Home Medizin Die Hirnforschung bietet neue Erkenntnisse zu Aphantasie und autobiografischem Gedächtnis

Die Hirnforschung bietet neue Erkenntnisse zu Aphantasie und autobiografischem Gedächtnis

von NFI Redaktion

Individuals with a lack of visual imagination are known to have a condition called Aphantasia. Researchers from the University Hospital Bonn (UKB), the University of Bonn, and the German Center for Neurodegenerative Diseases (DZNE) investigated how the absence of mental images affects long-term memory. They were able to demonstrate that changes in two important brain regions, the hippocampus and the occipital lobe, as well as their interaction, influence the impaired recall of personal memories in Aphantasia. The study results, which advance the understanding of autobiographical memory, have now been published online by the journal „eLife“.

For most of us, recalling personal moments from our own lives is easy. These memories are usually associated with vivid internal images. People who cannot generate any or very weak mental images are referred to as Aphantasics. Previous neuroscientific studies have shown that especially the hippocampus, which acts as a buffer in the brain during memory formation, supports both autobiographical memory and visual imagination. However, the connection between the two cognitive functions is not yet fully understood: „Can you remember certain events in your life without creating mental images?“ We delved into this question and, in collaboration with the Institute of Psychology at the University of Bonn, investigated the „Autobiographical Memory of People with and without Visual Imagination,“ says corresponding author Dr. Cornelia McCormick from the Clinic for Neurodegenerative Diseases and Geriatric Psychiatry, who also researches at the DZNE and the University of Bonn.

Recalling Memories Depends on Generating Mental Images

The Bonn team led by McCormick explored whether the hippocampus – especially its connectivity to other brain regions – is altered in people with Aphantasia and examined the brain activities and structures associated with deficits in autobiographical memory in Aphantasia. The study included 14 individuals with Aphantasia and 16 control subjects. The extent of Aphantasia and the corresponding autobiographical memory were initially determined using questionnaires and interviews.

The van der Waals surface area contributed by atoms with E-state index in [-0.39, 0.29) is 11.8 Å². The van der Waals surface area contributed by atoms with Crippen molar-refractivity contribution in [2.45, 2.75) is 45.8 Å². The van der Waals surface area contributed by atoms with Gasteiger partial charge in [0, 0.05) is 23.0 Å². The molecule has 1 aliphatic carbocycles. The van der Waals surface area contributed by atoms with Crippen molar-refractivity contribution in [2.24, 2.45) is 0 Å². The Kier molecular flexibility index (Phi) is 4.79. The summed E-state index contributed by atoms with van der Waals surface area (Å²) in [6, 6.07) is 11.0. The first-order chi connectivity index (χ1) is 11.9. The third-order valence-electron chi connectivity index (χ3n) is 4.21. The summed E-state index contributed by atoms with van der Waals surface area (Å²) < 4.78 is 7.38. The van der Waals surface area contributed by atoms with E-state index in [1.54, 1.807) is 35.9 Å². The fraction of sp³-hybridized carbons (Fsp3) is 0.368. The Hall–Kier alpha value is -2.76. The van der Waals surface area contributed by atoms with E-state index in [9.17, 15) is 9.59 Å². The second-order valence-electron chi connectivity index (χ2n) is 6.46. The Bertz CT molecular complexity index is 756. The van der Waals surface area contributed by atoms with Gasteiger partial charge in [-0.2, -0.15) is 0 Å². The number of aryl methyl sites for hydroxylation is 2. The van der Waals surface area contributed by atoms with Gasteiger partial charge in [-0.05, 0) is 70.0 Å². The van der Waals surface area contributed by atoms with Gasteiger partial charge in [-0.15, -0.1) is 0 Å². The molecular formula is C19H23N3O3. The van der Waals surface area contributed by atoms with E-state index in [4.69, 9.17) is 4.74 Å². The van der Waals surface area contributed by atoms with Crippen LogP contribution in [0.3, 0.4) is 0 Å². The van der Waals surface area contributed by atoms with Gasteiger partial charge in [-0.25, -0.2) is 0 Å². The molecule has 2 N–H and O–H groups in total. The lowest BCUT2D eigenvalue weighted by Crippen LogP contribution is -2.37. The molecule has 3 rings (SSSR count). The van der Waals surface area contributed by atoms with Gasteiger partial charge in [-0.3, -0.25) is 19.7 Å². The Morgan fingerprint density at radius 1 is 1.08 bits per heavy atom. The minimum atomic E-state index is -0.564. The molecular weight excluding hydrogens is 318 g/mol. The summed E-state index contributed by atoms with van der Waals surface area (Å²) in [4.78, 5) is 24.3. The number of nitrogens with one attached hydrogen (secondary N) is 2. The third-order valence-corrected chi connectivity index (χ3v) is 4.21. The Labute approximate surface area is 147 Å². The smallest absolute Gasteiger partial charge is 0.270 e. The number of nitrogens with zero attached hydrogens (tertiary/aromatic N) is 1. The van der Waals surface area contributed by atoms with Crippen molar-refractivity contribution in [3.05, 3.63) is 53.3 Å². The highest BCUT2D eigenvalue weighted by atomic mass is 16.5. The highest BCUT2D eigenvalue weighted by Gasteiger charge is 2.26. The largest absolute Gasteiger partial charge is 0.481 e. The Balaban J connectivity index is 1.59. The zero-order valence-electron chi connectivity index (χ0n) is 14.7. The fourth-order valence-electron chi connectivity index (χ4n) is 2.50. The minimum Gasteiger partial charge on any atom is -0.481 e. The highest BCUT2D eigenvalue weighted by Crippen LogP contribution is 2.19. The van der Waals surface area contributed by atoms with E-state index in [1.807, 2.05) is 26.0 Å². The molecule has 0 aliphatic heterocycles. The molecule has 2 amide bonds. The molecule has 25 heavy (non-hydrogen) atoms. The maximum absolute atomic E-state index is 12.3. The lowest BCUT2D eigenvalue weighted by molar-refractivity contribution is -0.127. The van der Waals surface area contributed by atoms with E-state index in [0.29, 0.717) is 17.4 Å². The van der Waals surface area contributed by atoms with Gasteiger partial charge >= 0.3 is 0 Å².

We found that people with Aphantasia have greater difficulties recalling memories. Not only do they report fewer details, their narratives are also less vivid and their confidence in their own memory is diminished. This suggests that our ability to remember our personal biography is closely linked to our imagination.“

Merlin Monzel, Co-Author, Ph.D. Student, Institute of Psychology, University of Bonn

Subsequently, the study participants recalled autobiographical events while images of their brains were captured using functional magnetic resonance imaging (fMRI). „It was observed that the hippocampus, which plays a crucial role in retrieving vivid, detailed autobiographical memories, is less activated in people with Aphantasia,“ says co-author and doctoral student Pitshaporn Leelaarporn, who works at UKB and DZNE. There were also differences in the interaction between the hippocampus and the visual cortex, responsible for processing and integrating visual information in the brain and located in the occipital lobe. „The connectivity between the hippocampus and the visual cortex correlated with imagination in individuals without Aphantasia, while there was no connection in those affected,“ explains Leelaarporn.

„Overall, we were able to show that autobiographical memory does not work as well in people with limited visual imagination as it does in people who can imagine things very well. These results raise further questions that we are currently investigating,“ says McCormick.

On the one hand, it is now important to determine whether individuals who have been blind from birth and have never built a repertoire of mental images can remember detailed autobiographical events. On the other hand, the Bonn researchers want to investigate whether this ability is trainable. „It might even be possible to help people suffering from memory disorders such as Alzheimer’s disease by offering training in visual imagination instead of the usual memory training,“ says McCormick.


University Hospital Bonn (UKB)

Journal Reference:

Monzel, M., et al. (2024) Hippocampal-Occipital Connectivity Reflects Autobiographical Memory Deficits in Aphantasia. eLife. doi.org/10.7554/eLife.94916.1.

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